Goodlife People: A Q+A with Gerson Martinez
Hi! My name is Gerson Martinez, I’m the son of two Salvadoran immigrants, which makes me Salvadoran-American. I was born in US, but as an infant I was sent to El Salvador (there’s a long story there perhaps for another day), and then moved back to the US when I became school-aged.
Over the course of the 1980s to early 2000s, my entire family (on both sides) ended up migrating from El Salvador to the US for issues ranging from the violent civil war in the 80s to the proliferation of gangs in the 90s.
Thanks to my parents’ sacrifices, I enjoyed a safer upbringing in the US where I got my K-12 and college education.
I have an incredible wife of twelve years and two absolutely beautiful daughters. Fun fact—our daughters were both born on the same date (July 5th), four years apart. The three of them are truly the center of my world.
Professionally, I spent time in a few different industries—from capital markets, to education and non-profit leadership, to bitcoin mining and early-stage investing today.
How has your perception of the country changed in recent years?
Wow—well, to put it in the simplest terms–my perception of El Salvador as I was growing up in the US was that it was a place to escape from, not escape to.
What are some of the improvements you are seeing in the country?
There are so many improvements—from the easily observable like cleaner beaches, streets, sidewalks, all over the country—to much more important improvements. For example, the country is physically safer to traverse by an order of magnitude compared to what it used to be. During the decades when my parents left, daily homicides related to war and/or gang violence were in the double digits per day on average. El Salvador famously became the ‘homicide capital of the world’ in 2016 with an average of one homicide being committed per hour.
One improvement that is hard to quantify is the pride with which Salvadorans (in particular those who had to leave and never had the opportunity to come back) see their country. This is of course not a generalization, but in my experience, the Salvadorans around whom I grew up in the US reflect on their country with a deep sense of pride that they’ve never experienced in their lifetimes.
What are some of the challenges that still exist?
El Salvador has a long way to go still in terms of building and/or improving public infrastructure systems and improving economic opportunities for young people such that they choose to stay in El Salvador rather than leave for other countries.
Tell us about your involvement with Bitcoin and a specific example of how you’ve seen it benefit the local community.
I am a Bitcoin saver, I own a small Bitcoin mining business, and I make early-stage investments in businesses that support the Bitcoin network. I also do whatever I can to support non-profit efforts to educate about Bitcoin or directly improve the lives of everyday Salvadorans—projects like Mi Primer Bitcoin (MPB) and New Story Charity (NSC). MBP has made enormous strides in educating high-school students in El Salvador with respect to sound money principles generally and bitcoin specifically. Meanwhile, New Story is building low-cost homes in El Zonte and offering mortgages to otherwise unbanked families, and has plans for build-outs in other areas of El Salvador.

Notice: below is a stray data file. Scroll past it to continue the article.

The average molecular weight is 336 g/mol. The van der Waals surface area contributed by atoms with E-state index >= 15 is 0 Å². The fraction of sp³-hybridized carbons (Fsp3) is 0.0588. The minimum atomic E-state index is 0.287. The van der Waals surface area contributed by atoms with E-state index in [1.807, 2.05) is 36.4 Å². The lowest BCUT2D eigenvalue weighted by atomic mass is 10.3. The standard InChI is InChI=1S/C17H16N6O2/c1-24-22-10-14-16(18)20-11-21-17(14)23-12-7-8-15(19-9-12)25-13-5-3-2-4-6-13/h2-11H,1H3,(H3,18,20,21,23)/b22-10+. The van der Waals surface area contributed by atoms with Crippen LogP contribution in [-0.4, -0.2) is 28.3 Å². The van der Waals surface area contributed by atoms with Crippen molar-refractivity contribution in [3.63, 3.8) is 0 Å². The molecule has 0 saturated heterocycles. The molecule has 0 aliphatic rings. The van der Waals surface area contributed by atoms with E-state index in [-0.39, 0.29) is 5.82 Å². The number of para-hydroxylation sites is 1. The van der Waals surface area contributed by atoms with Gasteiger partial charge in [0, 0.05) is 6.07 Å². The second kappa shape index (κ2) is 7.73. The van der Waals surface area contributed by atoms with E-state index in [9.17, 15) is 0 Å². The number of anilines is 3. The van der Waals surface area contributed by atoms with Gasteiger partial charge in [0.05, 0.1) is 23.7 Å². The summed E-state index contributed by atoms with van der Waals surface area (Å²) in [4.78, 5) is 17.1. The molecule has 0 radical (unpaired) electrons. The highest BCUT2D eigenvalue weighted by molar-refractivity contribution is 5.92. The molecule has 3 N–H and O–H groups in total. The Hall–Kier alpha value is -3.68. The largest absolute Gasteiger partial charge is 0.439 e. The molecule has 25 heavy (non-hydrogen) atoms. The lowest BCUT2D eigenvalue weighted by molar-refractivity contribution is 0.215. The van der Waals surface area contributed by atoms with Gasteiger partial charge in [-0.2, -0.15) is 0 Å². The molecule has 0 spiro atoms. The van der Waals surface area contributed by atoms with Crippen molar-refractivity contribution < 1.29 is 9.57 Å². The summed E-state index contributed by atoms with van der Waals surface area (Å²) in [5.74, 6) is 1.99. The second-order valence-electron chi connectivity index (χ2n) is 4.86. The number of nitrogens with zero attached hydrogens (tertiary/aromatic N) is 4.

Are you considering spending more time in El Salvador?
YES. My family and I are spending more and more time in El Zonte specifically, where everyone feels like family already.
What are some of your favorite things to do while you’re here?
I never got a chance to surf in the US, and I’ve fallen in love with the sport. Also, I really enjoy visiting archeological sites in El Salvador. There is so much to see and understand about the Pipil indigenous population, and it fills my heart to visit sites like Joya De Ceren and other important historical sites. Lastly, I love spending time getting to know people’s stories. I love asking questions of any and everyone we interact with while we’re in El Salvador to understand how they see the country. After all, it is their voices that matter most.
What would you recommend to others when they visit? You can be specific, list restaurants or activities or hotels
I highly recommend staying in El Zonte at any of the local-owned hotels like Esencia Nativa or Palo Verde; eating at Olas Permanentes, visiting Luis Rivas El Zonte School and taking one of his sightseeing tours. In San Salvador, there is so much to see and eat that it’s hard to list it all. But some highlights would taking a stroll through Centro Historico and eating at Brutto or Il Bungostaio. Also, visiting volcanos is a must. Specifically the Volcan de Santa Ana and El Boqueron are sights to behold. The beaches in oriente like El Cuco and Punta Mango are also amazing places to visit.
If you could share one message with the world about El Salvador what would it be?
El Salvador is not what you’ve been conditioned to think it is. Its people are amazing, selfless, hard-working, generous people. Its natural resources are abundant. Its youth are hopeful. Its leaders have a big vision for the future. El Salvador is an incredible place and it deserves much more respect than what its gotten over its history.
If you could share helpful advice to Salvadoran people hoping to return to their home country, what would you say?
I would advise Salvadorans to engage their local consulate for help and advice on all matters related to visiting or repatriating. Their consulates around the world are staffed and equipped with technological tools that make applications for paperwork and information for diaspora members readily available. Most of all—take the leap! I advise folks to forego vacationing in Hawaii, Puerto Rico or anywhere else in the tropics and just visit El Salvador!